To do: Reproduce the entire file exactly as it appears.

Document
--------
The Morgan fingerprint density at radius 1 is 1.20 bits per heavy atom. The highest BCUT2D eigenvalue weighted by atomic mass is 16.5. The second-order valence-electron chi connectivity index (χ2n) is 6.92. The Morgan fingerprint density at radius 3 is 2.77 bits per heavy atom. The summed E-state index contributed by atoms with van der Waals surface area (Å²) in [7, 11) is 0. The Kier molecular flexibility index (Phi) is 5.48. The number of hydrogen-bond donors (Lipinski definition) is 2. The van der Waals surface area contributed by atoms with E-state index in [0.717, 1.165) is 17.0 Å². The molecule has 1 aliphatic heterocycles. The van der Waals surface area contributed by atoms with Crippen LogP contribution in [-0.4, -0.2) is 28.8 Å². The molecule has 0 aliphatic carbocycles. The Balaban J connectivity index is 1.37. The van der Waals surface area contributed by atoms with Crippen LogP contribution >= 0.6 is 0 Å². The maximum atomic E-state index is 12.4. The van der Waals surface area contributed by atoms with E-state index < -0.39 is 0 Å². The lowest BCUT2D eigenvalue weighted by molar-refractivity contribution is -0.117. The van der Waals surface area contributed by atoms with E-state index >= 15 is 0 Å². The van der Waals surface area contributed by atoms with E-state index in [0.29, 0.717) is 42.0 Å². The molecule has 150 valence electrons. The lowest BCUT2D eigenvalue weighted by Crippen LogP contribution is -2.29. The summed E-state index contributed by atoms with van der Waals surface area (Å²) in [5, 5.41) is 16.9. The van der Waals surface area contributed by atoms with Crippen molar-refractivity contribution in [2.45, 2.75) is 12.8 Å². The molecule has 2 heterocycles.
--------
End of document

The Morgan fingerprint density at radius 1 is 1.20 bits per heavy atom. The highest BCUT2D eigenvalue weighted by atomic mass is 16.5. The second-order valence-electron chi connectivity index (χ2n) is 6.92. The Morgan fingerprint density at radius 3 is 2.77 bits per heavy atom. The summed E-state index contributed by atoms with van der Waals surface area (Å²) in [7, 11) is 0. The Kier molecular flexibility index (Phi) is 5.48. The number of hydrogen-bond donors (Lipinski definition) is 2. The van der Waals surface area contributed by atoms with E-state index in [0.717, 1.165) is 17.0 Å². The molecule has 1 aliphatic heterocycles. The van der Waals surface area contributed by atoms with Crippen LogP contribution in [-0.4, -0.2) is 28.8 Å². The molecule has 0 aliphatic carbocycles. The Balaban J connectivity index is 1.37. The van der Waals surface area contributed by atoms with Crippen LogP contribution >= 0.6 is 0 Å². The maximum atomic E-state index is 12.4. The van der Waals surface area contributed by atoms with E-state index < -0.39 is 0 Å². The lowest BCUT2D eigenvalue weighted by molar-refractivity contribution is -0.117. The van der Waals surface area contributed by atoms with E-state index >= 15 is 0 Å². The van der Waals surface area contributed by atoms with E-state index in [0.29, 0.717) is 42.0 Å². The molecule has 150 valence electrons. The lowest BCUT2D eigenvalue weighted by Crippen LogP contribution is -2.29. The summed E-state index contributed by atoms with van der Waals surface area (Å²) in [5, 5.41) is 16.9. The van der Waals surface area contributed by atoms with Crippen molar-refractivity contribution in [2.45, 2.75) is 12.8 Å². The molecule has 2 heterocycles.